The records of the Downtown Gallery date from 1824 to 1974 (bulk 1926-1969) and measure 109.56 linear feet. The records present a comprehensive portrait of a significant commercial gallery that operated as a successful business for more than forty years, representing major contemporary American artists and engendering appreciation for early American folk art. There is an unprocessed addition to this collection dating circa 1970 of a single financial/legal document.
The papers of Jerome Blum measure 3.0 linear feet and date from 1915 to circa 1969, with the bulk of the material dating from 1919 to 1935. Biographical material, correspondence, writings and notes, printed material, artwork, and photographs document the painter's personal and professional life, and extensive travels.
The papers of painter, photographer, lithographer and industrial designer Charles Sheeler measure 4.9 linear feet and date from circa 1840s to 1966, with the bulk of the material dating from 1923-1965. The collection documents Sheeler's family, personal life and career through financial and medical records, awards, correspondence, writings, an autobiography, journal and notebooks, scrapbooks, exhibition catalogs and announcements, printed materials, photographs, funeral records and artwork by Sheeler and others. The collection is particularly rich in Sheeler's writings, and also includes Sheeler's industrial designs and manufactured artwork. Notable photographs include Sheeler with Edward Weston, Edward Steichen, and John Marin.
The papers of realist painter, muralist, and art instructor Leon Kroll date from 1905 to 1974 and measure 7.9 linear feet. The collection documents Kroll's painting career, teaching, and active participation in numerous art organizations. Over one-half of the collection is correspondence with artists, schools, galleries, museums, patrons, arts organizations, and others. Also found are scattered biographical material, writings and notes, legal and financial records, exhibition catalogs, clippings, other printed material, photographs of Kroll and colleagues, loose drawings and nine sketchbooks.
The records of Milch Gallery measure 42.5 linear feet and date from 1911-1995. Edward Milch (1865-1953) opened the Edward Milch Gallery in New York City. In 1916, he formed a partnership with his brother Albert Milch (1881-1951), a gilder and framer, creating E. & A. Milch, Inc., a gallery specializing in American art. Harold C. Milch (1904-1981), Albert's son, was appointed a partner in 1944 and continued the business until his death. Business records of Milch Gallery, 1911-1968, include correspondence, sales records, inventories, financial records, printed matter, photographs, and legal documents. Later additions to the records date from 1922-1995 and include correspondence; artists' files; financial, sales, and stock records; printed material; and photographs.
The papers of sculptor, painter, and printmaker John Henry Bradley Storrs measure 20.44 linear feet and date from 1790-2007, with the bulk of the papers dating from 1900 to 1956. The collection contains biographical material, correspondence, personal business records, forty-eight diaries of John Storrs, a few diaries of other family members, additional writings, printed material, photographs of Storrs and his family and friends, artwork, scrapbooks, estate records, and video recordings. Correspondence includes that of John Storrs, Marguerite Storrs, and the Storrs family.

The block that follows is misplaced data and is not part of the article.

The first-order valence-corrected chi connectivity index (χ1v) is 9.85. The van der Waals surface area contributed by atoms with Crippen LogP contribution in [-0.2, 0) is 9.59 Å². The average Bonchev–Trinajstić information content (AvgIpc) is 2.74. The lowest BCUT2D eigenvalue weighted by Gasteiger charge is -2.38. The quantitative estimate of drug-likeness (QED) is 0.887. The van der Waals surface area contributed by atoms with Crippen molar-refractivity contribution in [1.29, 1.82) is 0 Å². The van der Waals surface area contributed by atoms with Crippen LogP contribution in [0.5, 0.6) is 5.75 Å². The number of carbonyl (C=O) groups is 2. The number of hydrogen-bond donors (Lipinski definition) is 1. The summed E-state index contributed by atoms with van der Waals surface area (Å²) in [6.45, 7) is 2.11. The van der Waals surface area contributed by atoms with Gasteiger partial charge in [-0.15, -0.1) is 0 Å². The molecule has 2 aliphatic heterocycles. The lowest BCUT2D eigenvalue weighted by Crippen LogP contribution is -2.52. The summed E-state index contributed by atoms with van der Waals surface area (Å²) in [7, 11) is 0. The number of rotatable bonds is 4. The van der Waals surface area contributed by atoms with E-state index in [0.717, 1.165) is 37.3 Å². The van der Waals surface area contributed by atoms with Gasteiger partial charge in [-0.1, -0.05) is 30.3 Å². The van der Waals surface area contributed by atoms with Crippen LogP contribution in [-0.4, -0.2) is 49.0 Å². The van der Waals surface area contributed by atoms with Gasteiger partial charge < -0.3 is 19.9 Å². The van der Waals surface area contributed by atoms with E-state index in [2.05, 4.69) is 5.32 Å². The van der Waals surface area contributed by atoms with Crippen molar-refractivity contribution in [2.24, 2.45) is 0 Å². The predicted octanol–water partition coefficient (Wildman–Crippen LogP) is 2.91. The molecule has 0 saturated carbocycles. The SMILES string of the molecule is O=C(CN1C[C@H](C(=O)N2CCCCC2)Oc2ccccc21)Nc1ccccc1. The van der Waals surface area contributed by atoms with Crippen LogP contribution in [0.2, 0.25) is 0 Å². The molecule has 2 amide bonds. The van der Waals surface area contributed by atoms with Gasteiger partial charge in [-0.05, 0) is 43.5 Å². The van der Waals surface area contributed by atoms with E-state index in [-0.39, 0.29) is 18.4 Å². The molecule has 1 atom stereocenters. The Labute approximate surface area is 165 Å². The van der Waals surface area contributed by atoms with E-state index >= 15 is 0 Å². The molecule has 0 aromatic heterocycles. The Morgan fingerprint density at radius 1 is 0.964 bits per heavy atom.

The John Weichsel papers concerning the People's Art Guild measure 0.6 linear feet and date from 1905-1965 with the bulk of the material dating from 1905-1929. The papers consist almost entirely of the records of the People's Art Guild, founded by Weichsel, and include administrative records, correspondence, writings and notes, business and financial records, printed material, and artwork.
The papers of New York painter and sculptor Max Weber measure 11.8 linear feet and date from 1902-2008. The collection documents Weber's career as an artist through scattered biographical material; correspondence with artists, curators, universities, arts organizations, and others; exhibition and gallery files; personal business records; writings by Weber and others; exhibition catalogs, news clippings, and other printed material; photographs of Weber, exhibitions, and works of art; audio recordings and motion picture films. Also included are records maintained by Joy Weber on the exhibition and sale of Weber's work after his death.
The records of the Carnegie Institute, Museum of Art measure 265.8 linear feet and date from 1883-1962, with the bulk of the material dating from 1885-1940. The collection includes extensive correspondence between the museum's founding director, John Beatty, and his successor, Homer Saint-Gaudens, with artists, dealers, galleries, collectors, museum directors, representatives abroad, shipping and insurance agents, and museum trustees. The collection also includes Department of Fine Arts interoffice memoranda and reports; loan exhibition files; Carnegie International planning, jury, shipping, and sale records; Department of Fine Arts letterpress copy books, and a copy of the original card catalog index to these records.
The Macbeth Gallery records provide almost complete coverage of the gallery's operations from its inception in 1892 to its closing in 1953. Through extensive correspondence files, financial and inventory records, printed material, scrapbooks, reference and research material, and photographs of artists and works of art, the records document all aspects of the gallery's activities, charting William Macbeth's initial intention to lease his store "for the permanent exhibition and sale of American pictures" through over sixty years of success as a major New York firm devoted to American art. The collection measures 131.6 linear feet and dates from 1838 to 1968 with the bulk of the material dating from 1892 to 1953.